The dosage of pembrolizumab used in the economic model should be in line with the marketing authorisation
3.15 The marketing authorisation for pembrolizumab states that it should be given as a fixed dose of 200 mg every 3 weeks by intravenous infusion for untreated PD‑L1-positive metastatic NSCLC. For people who have previously had chemotherapy, the dose should be 2 mg/kg every 3 weeks. The ERG highlighted that in the economic model, the company assumed the fixed 200 mg dose of pembrolizumab for people in the standard care group (who go on to have pembrolizumab after disease progression), which is not in line with the marketing authorisation or how it is given in NHS clinical practice. The NHS England clinical lead confirmed that in practice, pembrolizumab would be administered in line with its marketing authorisation. The ERG did an exploratory analysis that corrected the pembrolizumab dosage in the model in line with the marketing authorisation. This increased the ICER by about £5,000 per QALY gained. The committee concluded that the dosage of pembrolizumab in the model should reflect the marketing authorisation.
3.16 The committee discussed the ICERs for pembrolizumab compared with standard care. It was aware that the company's base-case ICER was £30,244 per QALY gained (including a 2‑year stopping rule). The committee agreed that, although the choice of overall survival extrapolation could have a large effect on the cost-effectiveness estimates, the data were still immature and the estimate of overall survival was associated with uncertainty. The committee acknowledged that the ICER changed very little depending on which time point was used to extrapolate overall survival (£31,321 per QALY gained when survival data were extrapolated from 23 weeks and £33,829 per QALY gained when extrapolated from 43 weeks; see section 3.9). It agreed that extrapolations at these time points gave a plausible estimate of overall survival (8 to 11%) at 5 years for standard care given that immunotherapy is now used after chemotherapy (see section 3.12). The company also explored alternative assumptions about the period of treatment benefit associated with pembrolizumab treatment; these scenarios gave ICERs ranging from £30,244 to £44,483 per QALY gained (see section 3.11). The committee agreed with the ERG's suggested amendments, which included:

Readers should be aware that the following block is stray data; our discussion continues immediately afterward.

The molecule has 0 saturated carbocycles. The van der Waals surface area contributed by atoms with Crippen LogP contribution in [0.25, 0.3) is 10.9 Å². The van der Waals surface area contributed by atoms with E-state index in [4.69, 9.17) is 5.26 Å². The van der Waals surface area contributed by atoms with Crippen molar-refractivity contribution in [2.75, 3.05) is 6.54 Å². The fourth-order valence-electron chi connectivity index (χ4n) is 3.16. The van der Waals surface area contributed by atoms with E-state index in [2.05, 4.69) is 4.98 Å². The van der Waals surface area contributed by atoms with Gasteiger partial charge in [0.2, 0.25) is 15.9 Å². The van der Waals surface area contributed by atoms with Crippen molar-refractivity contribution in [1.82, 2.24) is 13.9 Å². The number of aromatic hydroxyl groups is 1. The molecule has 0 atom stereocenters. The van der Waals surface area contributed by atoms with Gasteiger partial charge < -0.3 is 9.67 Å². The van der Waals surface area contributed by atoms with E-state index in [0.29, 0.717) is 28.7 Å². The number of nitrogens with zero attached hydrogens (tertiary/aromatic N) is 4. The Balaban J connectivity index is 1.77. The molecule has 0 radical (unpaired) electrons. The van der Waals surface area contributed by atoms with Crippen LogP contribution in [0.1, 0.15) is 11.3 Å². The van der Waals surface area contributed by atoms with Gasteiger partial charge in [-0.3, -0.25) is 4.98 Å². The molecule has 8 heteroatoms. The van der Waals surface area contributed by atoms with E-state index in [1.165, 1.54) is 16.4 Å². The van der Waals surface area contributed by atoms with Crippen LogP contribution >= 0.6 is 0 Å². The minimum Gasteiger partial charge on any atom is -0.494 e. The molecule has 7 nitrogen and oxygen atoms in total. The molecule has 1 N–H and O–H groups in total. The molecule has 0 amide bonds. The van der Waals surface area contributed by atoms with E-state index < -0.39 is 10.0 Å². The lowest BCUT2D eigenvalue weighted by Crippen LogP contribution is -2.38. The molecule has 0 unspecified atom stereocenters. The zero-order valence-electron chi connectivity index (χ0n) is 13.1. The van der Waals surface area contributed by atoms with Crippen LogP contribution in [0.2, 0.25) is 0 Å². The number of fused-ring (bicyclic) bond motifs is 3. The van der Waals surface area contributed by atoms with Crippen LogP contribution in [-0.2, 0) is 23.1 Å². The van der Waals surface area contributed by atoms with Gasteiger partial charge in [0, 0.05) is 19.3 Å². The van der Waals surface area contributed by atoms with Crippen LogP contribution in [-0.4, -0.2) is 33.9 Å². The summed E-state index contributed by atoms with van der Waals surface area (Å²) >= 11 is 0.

setting the utility value for at least 360 days to death at the UK population norm (see section 3.13) and
bringing the cost associated with pembrolizumab after chemotherapy in line with the marketing authorisation (see section 3.15).
Setting the utility value to the UK population norm had a minimal impact on the company's ICER, whereas amending the cost of using pembrolizumab after chemotherapy in line with the marketing authorisation increased the ICER. The decision-making ICERs cannot be presented because they include the commercial access agreement reduction for pemetrexed. The committee noted that the most plausible cost-effectiveness estimates were associated with uncertainty, particularly for overall survival and the duration of treatment effect. However, it agreed that the ICERs, ranging from £30,000 per QALY gained to less than £50,000 per QALY gained, on which it was basing its decision were associated with uncertainty, particularly for overall survival and the duration of treatment effect. The committee concluded that all the scenarios presented were plausible. Therefore, the most plausible cost-effectiveness estimate was likely to be between the ranges presented by the company and the ERG.